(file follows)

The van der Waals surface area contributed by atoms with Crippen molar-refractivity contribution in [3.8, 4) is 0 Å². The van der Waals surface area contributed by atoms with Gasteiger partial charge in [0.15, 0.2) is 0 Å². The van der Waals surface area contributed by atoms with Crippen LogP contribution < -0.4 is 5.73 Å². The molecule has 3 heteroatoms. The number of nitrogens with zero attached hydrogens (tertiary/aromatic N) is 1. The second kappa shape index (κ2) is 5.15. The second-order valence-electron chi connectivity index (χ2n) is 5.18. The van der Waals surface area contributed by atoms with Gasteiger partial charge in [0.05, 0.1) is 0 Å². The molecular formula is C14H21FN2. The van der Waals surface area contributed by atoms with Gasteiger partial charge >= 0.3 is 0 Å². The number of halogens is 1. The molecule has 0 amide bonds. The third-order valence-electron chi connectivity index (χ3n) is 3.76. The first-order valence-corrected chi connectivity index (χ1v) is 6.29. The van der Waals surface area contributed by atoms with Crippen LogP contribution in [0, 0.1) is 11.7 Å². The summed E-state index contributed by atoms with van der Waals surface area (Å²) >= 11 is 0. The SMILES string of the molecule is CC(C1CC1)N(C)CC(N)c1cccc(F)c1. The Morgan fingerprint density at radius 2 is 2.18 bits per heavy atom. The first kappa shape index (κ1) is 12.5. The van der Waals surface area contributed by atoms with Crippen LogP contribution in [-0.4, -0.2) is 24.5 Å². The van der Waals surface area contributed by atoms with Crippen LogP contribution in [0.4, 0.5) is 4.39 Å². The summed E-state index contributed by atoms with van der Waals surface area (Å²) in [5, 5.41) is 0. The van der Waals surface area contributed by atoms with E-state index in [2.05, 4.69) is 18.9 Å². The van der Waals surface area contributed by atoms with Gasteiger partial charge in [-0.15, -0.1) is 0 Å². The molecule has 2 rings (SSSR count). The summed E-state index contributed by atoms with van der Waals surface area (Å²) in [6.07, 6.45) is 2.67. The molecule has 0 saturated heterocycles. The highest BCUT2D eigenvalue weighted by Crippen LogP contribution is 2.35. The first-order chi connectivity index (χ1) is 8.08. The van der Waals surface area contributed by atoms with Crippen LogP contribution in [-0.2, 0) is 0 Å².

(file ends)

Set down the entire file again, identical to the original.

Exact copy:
The van der Waals surface area contributed by atoms with Crippen molar-refractivity contribution in [3.8, 4) is 0 Å². The van der Waals surface area contributed by atoms with Gasteiger partial charge in [0.15, 0.2) is 0 Å². The van der Waals surface area contributed by atoms with Crippen LogP contribution < -0.4 is 5.73 Å². The molecule has 3 heteroatoms. The number of nitrogens with zero attached hydrogens (tertiary/aromatic N) is 1. The second kappa shape index (κ2) is 5.15. The second-order valence-electron chi connectivity index (χ2n) is 5.18. The van der Waals surface area contributed by atoms with Gasteiger partial charge in [0.05, 0.1) is 0 Å². The molecular formula is C14H21FN2. The van der Waals surface area contributed by atoms with Gasteiger partial charge >= 0.3 is 0 Å². The number of halogens is 1. The molecule has 0 amide bonds. The third-order valence-electron chi connectivity index (χ3n) is 3.76. The first-order valence-corrected chi connectivity index (χ1v) is 6.29. The van der Waals surface area contributed by atoms with Crippen LogP contribution in [0, 0.1) is 11.7 Å². The summed E-state index contributed by atoms with van der Waals surface area (Å²) >= 11 is 0. The SMILES string of the molecule is CC(C1CC1)N(C)CC(N)c1cccc(F)c1. The Morgan fingerprint density at radius 2 is 2.18 bits per heavy atom. The first kappa shape index (κ1) is 12.5. The van der Waals surface area contributed by atoms with Crippen LogP contribution in [-0.4, -0.2) is 24.5 Å². The van der Waals surface area contributed by atoms with Crippen LogP contribution in [0.4, 0.5) is 4.39 Å². The summed E-state index contributed by atoms with van der Waals surface area (Å²) in [5, 5.41) is 0. The van der Waals surface area contributed by atoms with E-state index in [2.05, 4.69) is 18.9 Å². The van der Waals surface area contributed by atoms with Gasteiger partial charge in [-0.15, -0.1) is 0 Å². The molecule has 2 rings (SSSR count). The summed E-state index contributed by atoms with van der Waals surface area (Å²) in [6.07, 6.45) is 2.67. The molecule has 0 saturated heterocycles. The highest BCUT2D eigenvalue weighted by Crippen LogP contribution is 2.35. The first-order chi connectivity index (χ1) is 8.08. The van der Waals surface area contributed by atoms with Crippen LogP contribution in [-0.2, 0) is 0 Å².